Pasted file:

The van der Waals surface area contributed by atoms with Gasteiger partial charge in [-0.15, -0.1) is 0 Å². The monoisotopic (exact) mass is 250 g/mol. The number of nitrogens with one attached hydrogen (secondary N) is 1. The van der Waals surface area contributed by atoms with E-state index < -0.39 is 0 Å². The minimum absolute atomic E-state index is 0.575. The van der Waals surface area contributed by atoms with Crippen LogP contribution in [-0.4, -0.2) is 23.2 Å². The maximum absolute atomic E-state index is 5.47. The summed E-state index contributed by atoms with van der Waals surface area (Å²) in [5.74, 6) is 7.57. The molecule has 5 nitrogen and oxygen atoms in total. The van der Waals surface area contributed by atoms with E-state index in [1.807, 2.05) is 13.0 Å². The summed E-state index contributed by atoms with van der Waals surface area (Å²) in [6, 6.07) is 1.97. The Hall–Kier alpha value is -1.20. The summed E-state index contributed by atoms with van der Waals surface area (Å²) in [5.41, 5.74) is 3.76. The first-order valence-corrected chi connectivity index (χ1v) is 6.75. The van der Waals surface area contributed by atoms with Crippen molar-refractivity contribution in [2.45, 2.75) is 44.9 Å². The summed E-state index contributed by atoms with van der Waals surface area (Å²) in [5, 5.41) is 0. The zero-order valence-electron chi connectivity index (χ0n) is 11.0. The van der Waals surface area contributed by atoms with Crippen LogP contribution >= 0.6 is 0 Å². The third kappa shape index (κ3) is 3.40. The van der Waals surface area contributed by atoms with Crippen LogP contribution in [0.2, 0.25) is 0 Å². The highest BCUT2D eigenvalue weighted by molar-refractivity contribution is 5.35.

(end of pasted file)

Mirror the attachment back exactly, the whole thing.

The van der Waals surface area contributed by atoms with Gasteiger partial charge in [-0.15, -0.1) is 0 Å². The monoisotopic (exact) mass is 250 g/mol. The number of nitrogens with one attached hydrogen (secondary N) is 1. The van der Waals surface area contributed by atoms with E-state index < -0.39 is 0 Å². The minimum absolute atomic E-state index is 0.575. The van der Waals surface area contributed by atoms with Crippen LogP contribution in [-0.4, -0.2) is 23.2 Å². The maximum absolute atomic E-state index is 5.47. The summed E-state index contributed by atoms with van der Waals surface area (Å²) in [5.74, 6) is 7.57. The molecule has 5 nitrogen and oxygen atoms in total. The van der Waals surface area contributed by atoms with E-state index in [1.807, 2.05) is 13.0 Å². The summed E-state index contributed by atoms with van der Waals surface area (Å²) in [6, 6.07) is 1.97. The Hall–Kier alpha value is -1.20. The summed E-state index contributed by atoms with van der Waals surface area (Å²) in [5.41, 5.74) is 3.76. The first-order valence-corrected chi connectivity index (χ1v) is 6.75. The van der Waals surface area contributed by atoms with Crippen molar-refractivity contribution in [2.45, 2.75) is 44.9 Å². The summed E-state index contributed by atoms with van der Waals surface area (Å²) in [5, 5.41) is 0. The zero-order valence-electron chi connectivity index (χ0n) is 11.0. The van der Waals surface area contributed by atoms with Crippen LogP contribution >= 0.6 is 0 Å². The third kappa shape index (κ3) is 3.40. The van der Waals surface area contributed by atoms with Crippen LogP contribution in [0.2, 0.25) is 0 Å². The highest BCUT2D eigenvalue weighted by molar-refractivity contribution is 5.35.